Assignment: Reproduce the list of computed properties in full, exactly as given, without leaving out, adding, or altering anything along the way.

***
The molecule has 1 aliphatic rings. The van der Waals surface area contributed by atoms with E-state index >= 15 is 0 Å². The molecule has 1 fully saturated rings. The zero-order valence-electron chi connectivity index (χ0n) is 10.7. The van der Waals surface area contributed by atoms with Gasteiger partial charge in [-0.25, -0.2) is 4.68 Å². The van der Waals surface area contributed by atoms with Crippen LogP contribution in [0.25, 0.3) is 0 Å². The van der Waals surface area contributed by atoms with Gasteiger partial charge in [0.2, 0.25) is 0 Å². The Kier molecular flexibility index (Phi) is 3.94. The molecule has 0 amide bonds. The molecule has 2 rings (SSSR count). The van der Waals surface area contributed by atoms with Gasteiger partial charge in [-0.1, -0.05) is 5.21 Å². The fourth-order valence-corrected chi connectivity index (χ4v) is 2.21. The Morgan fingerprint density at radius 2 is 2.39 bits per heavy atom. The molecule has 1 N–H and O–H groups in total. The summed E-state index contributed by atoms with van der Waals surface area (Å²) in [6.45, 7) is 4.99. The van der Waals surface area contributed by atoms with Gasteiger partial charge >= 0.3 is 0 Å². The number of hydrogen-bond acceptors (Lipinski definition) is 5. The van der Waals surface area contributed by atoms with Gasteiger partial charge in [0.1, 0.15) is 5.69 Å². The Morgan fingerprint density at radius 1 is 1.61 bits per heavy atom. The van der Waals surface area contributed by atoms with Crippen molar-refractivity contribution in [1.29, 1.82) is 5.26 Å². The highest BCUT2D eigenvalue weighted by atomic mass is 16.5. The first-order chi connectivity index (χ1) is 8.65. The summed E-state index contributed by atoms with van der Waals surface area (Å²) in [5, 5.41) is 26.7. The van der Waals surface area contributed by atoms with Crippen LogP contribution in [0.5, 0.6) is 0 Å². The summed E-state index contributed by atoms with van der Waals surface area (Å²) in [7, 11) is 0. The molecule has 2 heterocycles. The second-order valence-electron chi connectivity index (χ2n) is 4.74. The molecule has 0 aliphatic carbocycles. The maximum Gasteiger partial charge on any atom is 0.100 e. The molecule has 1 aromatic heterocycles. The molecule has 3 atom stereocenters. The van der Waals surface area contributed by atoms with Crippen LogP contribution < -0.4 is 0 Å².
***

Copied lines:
The molecule has 1 aliphatic rings. The van der Waals surface area contributed by atoms with E-state index >= 15 is 0 Å². The molecule has 1 fully saturated rings. The zero-order valence-electron chi connectivity index (χ0n) is 10.7. The van der Waals surface area contributed by atoms with Gasteiger partial charge in [-0.25, -0.2) is 4.68 Å². The van der Waals surface area contributed by atoms with Crippen LogP contribution in [0.25, 0.3) is 0 Å². The van der Waals surface area contributed by atoms with Gasteiger partial charge in [0.2, 0.25) is 0 Å². The Kier molecular flexibility index (Phi) is 3.94. The molecule has 0 amide bonds. The molecule has 2 rings (SSSR count). The van der Waals surface area contributed by atoms with Gasteiger partial charge in [-0.1, -0.05) is 5.21 Å². The fourth-order valence-corrected chi connectivity index (χ4v) is 2.21. The Morgan fingerprint density at radius 2 is 2.39 bits per heavy atom. The molecule has 1 N–H and O–H groups in total. The summed E-state index contributed by atoms with van der Waals surface area (Å²) in [6.45, 7) is 4.99. The van der Waals surface area contributed by atoms with Gasteiger partial charge >= 0.3 is 0 Å². The number of hydrogen-bond acceptors (Lipinski definition) is 5. The van der Waals surface area contributed by atoms with Gasteiger partial charge in [0.1, 0.15) is 5.69 Å². The Morgan fingerprint density at radius 1 is 1.61 bits per heavy atom. The van der Waals surface area contributed by atoms with Crippen molar-refractivity contribution in [1.29, 1.82) is 5.26 Å². The highest BCUT2D eigenvalue weighted by atomic mass is 16.5. The first-order chi connectivity index (χ1) is 8.65. The summed E-state index contributed by atoms with van der Waals surface area (Å²) in [5, 5.41) is 26.7. The van der Waals surface area contributed by atoms with Crippen LogP contribution in [0.5, 0.6) is 0 Å². The summed E-state index contributed by atoms with van der Waals surface area (Å²) in [7, 11) is 0. The molecule has 2 heterocycles. The second-order valence-electron chi connectivity index (χ2n) is 4.74. The molecule has 0 aliphatic carbocycles. The maximum Gasteiger partial charge on any atom is 0.100 e. The molecule has 1 aromatic heterocycles. The molecule has 3 atom stereocenters. The van der Waals surface area contributed by atoms with Crippen LogP contribution < -0.4 is 0 Å².